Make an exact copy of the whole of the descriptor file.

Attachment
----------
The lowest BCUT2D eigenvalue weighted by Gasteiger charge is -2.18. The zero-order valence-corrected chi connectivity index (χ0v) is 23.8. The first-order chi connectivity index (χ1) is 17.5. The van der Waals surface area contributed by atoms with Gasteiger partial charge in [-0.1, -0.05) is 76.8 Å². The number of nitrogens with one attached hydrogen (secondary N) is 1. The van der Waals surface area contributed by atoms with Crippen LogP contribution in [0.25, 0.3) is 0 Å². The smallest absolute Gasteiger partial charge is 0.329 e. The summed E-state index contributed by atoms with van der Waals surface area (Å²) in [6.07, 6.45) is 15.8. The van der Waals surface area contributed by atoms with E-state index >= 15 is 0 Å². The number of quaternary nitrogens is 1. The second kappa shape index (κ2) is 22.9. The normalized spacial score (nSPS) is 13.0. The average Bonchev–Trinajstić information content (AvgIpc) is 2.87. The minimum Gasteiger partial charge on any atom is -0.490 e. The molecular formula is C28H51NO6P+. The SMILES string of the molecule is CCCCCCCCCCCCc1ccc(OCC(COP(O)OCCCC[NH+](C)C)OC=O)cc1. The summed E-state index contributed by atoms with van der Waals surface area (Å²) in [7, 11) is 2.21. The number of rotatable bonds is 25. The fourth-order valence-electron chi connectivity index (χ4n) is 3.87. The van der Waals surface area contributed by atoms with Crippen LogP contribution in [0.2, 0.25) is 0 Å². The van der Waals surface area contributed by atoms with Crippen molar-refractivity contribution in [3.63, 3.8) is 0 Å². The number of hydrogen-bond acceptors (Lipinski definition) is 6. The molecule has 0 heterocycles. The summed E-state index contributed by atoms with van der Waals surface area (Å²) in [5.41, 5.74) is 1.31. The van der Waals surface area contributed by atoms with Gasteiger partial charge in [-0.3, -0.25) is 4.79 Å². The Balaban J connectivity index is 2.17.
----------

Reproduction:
The lowest BCUT2D eigenvalue weighted by Gasteiger charge is -2.18. The zero-order valence-corrected chi connectivity index (χ0v) is 23.8. The first-order chi connectivity index (χ1) is 17.5. The van der Waals surface area contributed by atoms with Gasteiger partial charge in [-0.1, -0.05) is 76.8 Å². The number of nitrogens with one attached hydrogen (secondary N) is 1. The van der Waals surface area contributed by atoms with Crippen LogP contribution in [0.25, 0.3) is 0 Å². The smallest absolute Gasteiger partial charge is 0.329 e. The summed E-state index contributed by atoms with van der Waals surface area (Å²) in [6.07, 6.45) is 15.8. The van der Waals surface area contributed by atoms with E-state index >= 15 is 0 Å². The number of quaternary nitrogens is 1. The second kappa shape index (κ2) is 22.9. The normalized spacial score (nSPS) is 13.0. The average Bonchev–Trinajstić information content (AvgIpc) is 2.87. The minimum Gasteiger partial charge on any atom is -0.490 e. The molecular formula is C28H51NO6P+. The SMILES string of the molecule is CCCCCCCCCCCCc1ccc(OCC(COP(O)OCCCC[NH+](C)C)OC=O)cc1. The summed E-state index contributed by atoms with van der Waals surface area (Å²) in [7, 11) is 2.21. The number of rotatable bonds is 25. The fourth-order valence-electron chi connectivity index (χ4n) is 3.87. The van der Waals surface area contributed by atoms with Crippen LogP contribution in [0.2, 0.25) is 0 Å². The van der Waals surface area contributed by atoms with Crippen molar-refractivity contribution in [3.63, 3.8) is 0 Å². The number of hydrogen-bond acceptors (Lipinski definition) is 6. The molecule has 0 heterocycles. The summed E-state index contributed by atoms with van der Waals surface area (Å²) in [5.41, 5.74) is 1.31. The van der Waals surface area contributed by atoms with Gasteiger partial charge in [-0.3, -0.25) is 4.79 Å². The Balaban J connectivity index is 2.17.